Let me tell you, that walking is a great way to get over a late night out and this town provides a super sweet setting for a long walk. Coffee and baileys helps too…. I would definitely add Tarragona to your list to enjoy some awesome cuisine and great historic sites! We finished the afternoon with grins and were ready to make the drive to the next town.

Hit the road and drop the top cause it’s time to roll…

Next on the road map was the city of Valencia which is located in the province of Valencia on Spain’s southeast coast. This place is a wicked cool combination of old European architecture and the futuristic City of Arts and Sciences. We rented bikes and took advantage of the network of bike paths to the river bed of former Turia that was diverted in the 1950s after they had had enough with the damned floods. It was then converted into a beautiful park that runs through the center of town below the hustle and bustle… But first it was time for lunch and Sangria.

Now to the bikes to burn some friggin’ calories. We cruised through the city and headed to the City of Arts and Sciences, a cultural center that includes a theatre, a planetarium, an aquarium, and other installations.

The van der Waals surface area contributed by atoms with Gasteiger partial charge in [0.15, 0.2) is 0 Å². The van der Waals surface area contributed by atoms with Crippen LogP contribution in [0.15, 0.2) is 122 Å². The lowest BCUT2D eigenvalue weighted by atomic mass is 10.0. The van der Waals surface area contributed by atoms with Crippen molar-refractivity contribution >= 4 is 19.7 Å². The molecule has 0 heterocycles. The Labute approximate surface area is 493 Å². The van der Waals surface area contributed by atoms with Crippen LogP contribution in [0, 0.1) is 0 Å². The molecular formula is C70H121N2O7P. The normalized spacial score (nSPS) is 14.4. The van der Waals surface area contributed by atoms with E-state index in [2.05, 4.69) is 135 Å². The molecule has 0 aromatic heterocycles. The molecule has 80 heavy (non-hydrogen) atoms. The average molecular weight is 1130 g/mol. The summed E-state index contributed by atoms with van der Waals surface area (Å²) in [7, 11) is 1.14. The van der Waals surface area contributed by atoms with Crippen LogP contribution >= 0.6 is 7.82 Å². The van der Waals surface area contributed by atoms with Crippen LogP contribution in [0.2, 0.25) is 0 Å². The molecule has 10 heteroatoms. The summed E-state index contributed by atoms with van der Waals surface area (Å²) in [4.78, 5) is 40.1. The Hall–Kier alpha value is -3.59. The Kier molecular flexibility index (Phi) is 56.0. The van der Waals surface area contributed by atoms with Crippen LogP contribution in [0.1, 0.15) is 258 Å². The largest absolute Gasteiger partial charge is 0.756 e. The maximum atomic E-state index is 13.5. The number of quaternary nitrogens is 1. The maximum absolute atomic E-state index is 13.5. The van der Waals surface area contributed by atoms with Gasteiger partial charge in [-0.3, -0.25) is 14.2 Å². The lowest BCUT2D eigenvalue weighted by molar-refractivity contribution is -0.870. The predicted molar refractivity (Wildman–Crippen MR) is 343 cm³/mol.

IMG_4781

Check out the slideshow…

This slideshow requires JavaScript.

Another thing we learned about Valencia, is that it is the home and origin of paella! I love paella!! After cruising on the bikes for the afternoon it was high time to fuel up and crush some Paella where it all began. We headed into one of the older maze-like neighborhoods near the center to get lost and find some authentic eats. We learned another factoid on this search for authentic paella… The dish is traditionally served for breakfast. It’s actually funny how many ethnic foods we eat in North America at the wrong time of day! Case in point, the Vietnamese soup known as Pho is a popular breakfast dish in its country of origin. Anyway, back to paella where in this region is typically made up of chicken, rabbit and snails. I love all those things and wifey was also down so we went for it and let me tell you, we were not disappointed!